As the youngest of eight children, Tracey Levon Green was raised in an active and lively household in Norristown, PA. Tracey’s athletic pursuits began early in life when he started playing basketball at seven years old; he was talented in the sport but found himself wanting to try something new. Contact sports in particular appealed to him, so he played football for five years in middle and high school. This much more enjoyable than basketball, but it was wrestling that became his greatest passion–he started at the age of 13.
To say Tracey wrestled well in high school would be an understatement. He left Methacton High School with an overall record of 138-24, making him the third all-time in wins at the school and the first ever heavyweight to reach 100 wins in MHS history. He beat more than his fair share of high school all-Americans and even a couple of national champions. Some of his achievements include: two-time PIAA State Medalist (4th, 6th), silver and bronze medalist in AAU National Dual Championships, two-time All-American for two consecutive years, two-time regional and district champion, and three-time League Champion. By the time he graduated, he ranked third in the state and 22nd in the nation.
Following his storied career at Methacton High School, Tracey earned a scholarship for wrestling at Mercyhurst Northeast Junior College in Erie, PA. There he found that the hardest part of making the transition from the high school ranks to the college level was just staying injury-free during the season. His list of ailments for the freshman season included injuries to both of his shoulders, knee issues, and a dislocated right hip. Tracey competed mostly in D1 tournaments with the best wrestlers in the nation and placed high in each: “I was beating wrestlers that I wasn’t supposed to beat.” He achieved a record of 25-12 in these competitions and was ranked 11th in the nation in his weight class going into Nationals. One of his favorite aspects of his college wrestling career was all of the traveling. In the course of one year he had been to Ohio, Iowa, and New York and loved every minute of it.
Tracey eventually transferred to York College of Pennsylvania and looks to compete in the fall of 2017. His main goal regarding wrestling is to become the national champion as many times as he can; “That [winning a national title] should be every college wrestler’s goal. I will do anything for that championship.”
The transition to MMA seemed natural for Tracey as he had developed an interest in the sport through following the UFC in high school. His favorite UFC fighters include Jon Jones, Dominic Cruz, Cowboy Cerrone, and Conor McGregor. Tracey’s father, a boxer in his younger days, had Tracey hooked on watching boxing from a young age. Muhammad Ali, Mike Tyson, Bernard Hopkins, Floyd Mayweather, and Andre Ward are among Tracey’s favorite boxers, and he attributes the many hours of watching their footage as part of his smooth transition to stand up.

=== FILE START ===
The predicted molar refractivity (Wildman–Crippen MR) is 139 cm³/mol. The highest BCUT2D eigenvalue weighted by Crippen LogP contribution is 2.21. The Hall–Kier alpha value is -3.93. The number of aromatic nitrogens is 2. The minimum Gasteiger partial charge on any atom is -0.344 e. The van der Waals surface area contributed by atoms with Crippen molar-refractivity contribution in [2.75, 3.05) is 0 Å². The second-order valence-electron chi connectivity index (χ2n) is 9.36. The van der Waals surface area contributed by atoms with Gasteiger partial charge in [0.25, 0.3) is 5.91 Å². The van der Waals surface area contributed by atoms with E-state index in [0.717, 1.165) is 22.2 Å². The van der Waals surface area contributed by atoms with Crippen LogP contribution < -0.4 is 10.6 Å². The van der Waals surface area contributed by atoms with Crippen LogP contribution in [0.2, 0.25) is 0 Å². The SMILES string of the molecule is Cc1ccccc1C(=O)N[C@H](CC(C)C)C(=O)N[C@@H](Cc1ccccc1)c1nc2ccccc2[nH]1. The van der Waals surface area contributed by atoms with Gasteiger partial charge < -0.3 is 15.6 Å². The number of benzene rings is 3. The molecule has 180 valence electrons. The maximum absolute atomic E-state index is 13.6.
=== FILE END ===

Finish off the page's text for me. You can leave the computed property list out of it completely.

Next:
Pursuit MMA in Norristown has become a second home to Tracey; he quickly saw the benefits of cross training wrestling with kickboxing and MMA. “My balance improved a lot, my body is feeling great with the workouts I’m doing…It’s pretty much keeping me ready for everything—wrestling or fighting.” Tracey’s progress has been swift in the five short months since he started at Pursuit MMA, prompting him to accept two fights within a month of each other. His debut kickboxing fight for USKA is on October 22nd at the Hamburg Fieldhouse, while his debut MMA fight for CFFC will be November 11th at the Borgata Casino in Atlantic City.
Tracey gives credit to his parents and family for supporting him in his athletic interests. His father offers him not only moral support but extra training in strength and conditioning. “He pushes me harder than any coach. I can stay sharp and stay active during this fight when it gets tough.” Pursuit MMA gets strong praise from Tracey as well: “I couldn’t ask for better coaches. My teammates are very hard workers. We are a small team but it’s better that way because every fighter can get the proper training and attention for their fights.”
When asked about his mindset on his upcoming kickboxing fight, Tracey’s answer is simple and confident: “My mindset is to win. It doesn’t matter if I get a knockout or TKO. I don’t care if it’s by split decision. I’m going out there to win.”
A good attitude to have, especially when backed by the hard work and determination that have brought him this far. Best wishes to Tracey on October 22nd and November 11th!
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